|For Immediate Release
July 10, 2012
Contact: Charlotte Sellmyer, 202-225-3951
Statement of Judiciary Committee Chairman Lamar Smith
Full Committee Markup of
H.R. 6029, the “Foreign and Economic Espionage Penalty Enhancement Act of 2012”
Chairman Smith: In 1975, tangible assets, such as real estate and equipment, made up 83% of the market value of S&P 500 companies. Intangible assets, which include trade secrets, proprietary data, source code, business processes and marketing plans attributed only 17% of these companies’ market value.
By 2009, these percentages were nearly reversed. Tangible assets accounted for 19% of these companies’ market value while intangible assets accounted for 81%.
In a dynamic and globally-connected information economy, intangible assets are important to the success of individual enterprises and to the future of entire industries, economies and nations.
A global study released last year by McAfee, the world’s largest security technology company, and Science Applications International Corporation concluded that corporate trade secrets and other sensitive intellectual capital are the newest “currency” of cybercriminals.
The study found that the motivations of criminals in “[t]he cyber underground” are almost always financial. There has been a shift from a focus on the theft of personal information such as credit cards and social security numbers to the theft of corporate intellectual capital.
Corporate intellectual capital is frequently vulnerable, of great value to competitors and foreign governments, and its theft is not always immediately or easily detected by victims.
The Intelligence community warns us that foreign interests place a high priority on acquiring sensitive US economic information and technologies. Targets include: information and communications technologies; business information; military technologies; and rapidly growing civilian and dual-use technologies such as those that relate to clean energy, health care and pharmaceuticals.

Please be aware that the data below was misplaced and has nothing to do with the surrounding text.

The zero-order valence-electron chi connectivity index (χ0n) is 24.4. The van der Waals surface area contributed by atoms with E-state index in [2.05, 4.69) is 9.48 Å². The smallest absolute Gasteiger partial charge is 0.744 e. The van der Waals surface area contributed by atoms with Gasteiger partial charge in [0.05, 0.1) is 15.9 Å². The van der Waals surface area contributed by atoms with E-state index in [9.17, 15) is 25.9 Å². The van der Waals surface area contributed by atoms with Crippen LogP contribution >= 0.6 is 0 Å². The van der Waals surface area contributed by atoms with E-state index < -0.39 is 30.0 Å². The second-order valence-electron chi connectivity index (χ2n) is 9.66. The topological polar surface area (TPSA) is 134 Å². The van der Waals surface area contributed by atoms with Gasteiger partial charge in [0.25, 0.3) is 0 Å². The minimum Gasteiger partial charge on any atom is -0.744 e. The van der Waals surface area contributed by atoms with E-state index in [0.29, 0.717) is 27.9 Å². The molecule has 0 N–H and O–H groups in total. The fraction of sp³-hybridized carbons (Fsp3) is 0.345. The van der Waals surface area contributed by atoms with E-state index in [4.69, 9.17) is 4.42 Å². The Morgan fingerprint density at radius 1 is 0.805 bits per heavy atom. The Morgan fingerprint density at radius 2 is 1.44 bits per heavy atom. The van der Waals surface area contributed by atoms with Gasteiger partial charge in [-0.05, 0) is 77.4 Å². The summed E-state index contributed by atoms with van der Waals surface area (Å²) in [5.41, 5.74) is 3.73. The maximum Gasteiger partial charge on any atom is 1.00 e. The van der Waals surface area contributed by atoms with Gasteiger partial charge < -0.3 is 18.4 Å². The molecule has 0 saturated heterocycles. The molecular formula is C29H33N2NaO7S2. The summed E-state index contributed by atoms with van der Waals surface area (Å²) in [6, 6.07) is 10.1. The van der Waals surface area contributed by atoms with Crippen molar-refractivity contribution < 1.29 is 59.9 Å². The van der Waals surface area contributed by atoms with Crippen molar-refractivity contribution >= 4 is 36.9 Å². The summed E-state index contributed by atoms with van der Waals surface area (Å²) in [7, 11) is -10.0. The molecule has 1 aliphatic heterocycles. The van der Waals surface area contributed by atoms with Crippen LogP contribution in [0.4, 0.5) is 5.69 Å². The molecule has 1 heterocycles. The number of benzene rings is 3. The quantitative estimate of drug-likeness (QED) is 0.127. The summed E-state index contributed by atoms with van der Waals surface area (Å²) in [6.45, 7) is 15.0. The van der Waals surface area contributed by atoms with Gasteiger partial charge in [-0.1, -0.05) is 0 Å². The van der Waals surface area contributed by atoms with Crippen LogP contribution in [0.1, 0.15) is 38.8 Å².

The most recent report from the Office of the National Counterintelligence Executive identifies Chinese actors as “the world’s most active and persistent perpetrators of economic espionage.”
Also, it describes Russia’s intelligence services as responsible for “conducting a range of activities to collect economic information and technology from US targets.”
Of seven Economic Espionage Act (EEA) cases resolved in Fiscal Year 2010, six involved links to China. More recently, five companies were accused of the theft of trade secrets from DuPont. Four of these companies are Chinese state-owned enterprises or subsidiaries.
In the US, the EEA serves as the primary tool the federal government uses to protect secret, valuable commercial information from theft.
The EEA addresses two types of trade secret theft. Section 1831 punishes the theft of a trade secret to benefit a foreign entity. Section 1832 punishes the commercial theft of trade secrets carried out for economic advantage, whether or not the theft benefits a foreign entity.
Since enacting the EEA in 1996, Congress hasn’t adjusted the penalties to reflect the increasing importance of intellectual property to the economic and national security of the US and to our businesses.
H.R. 6029, the Foreign and Economic Espionage Penalty Enhancement Act of 2012, focuses on this aspect of the EEA.
It increases the maximum penalties for an individual convicted of committing espionage on behalf of a foreign entity. Currently, the maximum penalty for someone convicted under section 1831 of the EEA is up to 15 years imprisonment and a fine of only up to $500,000. This bill increases the maximum penalty to up 20 years imprisonment and a fine up to $5 million.
It also provides a new means of calculating the maximum fine for a convicted organization.
Earlier this year, the FBI estimated that companies had lost $13 billion to trade secret theft in just over six months. In several cases over the past six years, losses to individual US companies were reported up to $1 billion.
Our Intelligence community has recognized “the significant and growing threat to [our] nation’s prosperity and security” posed by criminals - both inside and outside the US - who commit espionage.
We should also recognize this increasing threat by enhancing deterrence and more aggressively punishing those criminals who target US companies for espionage. I urge my colleagues to support H.R. 6029.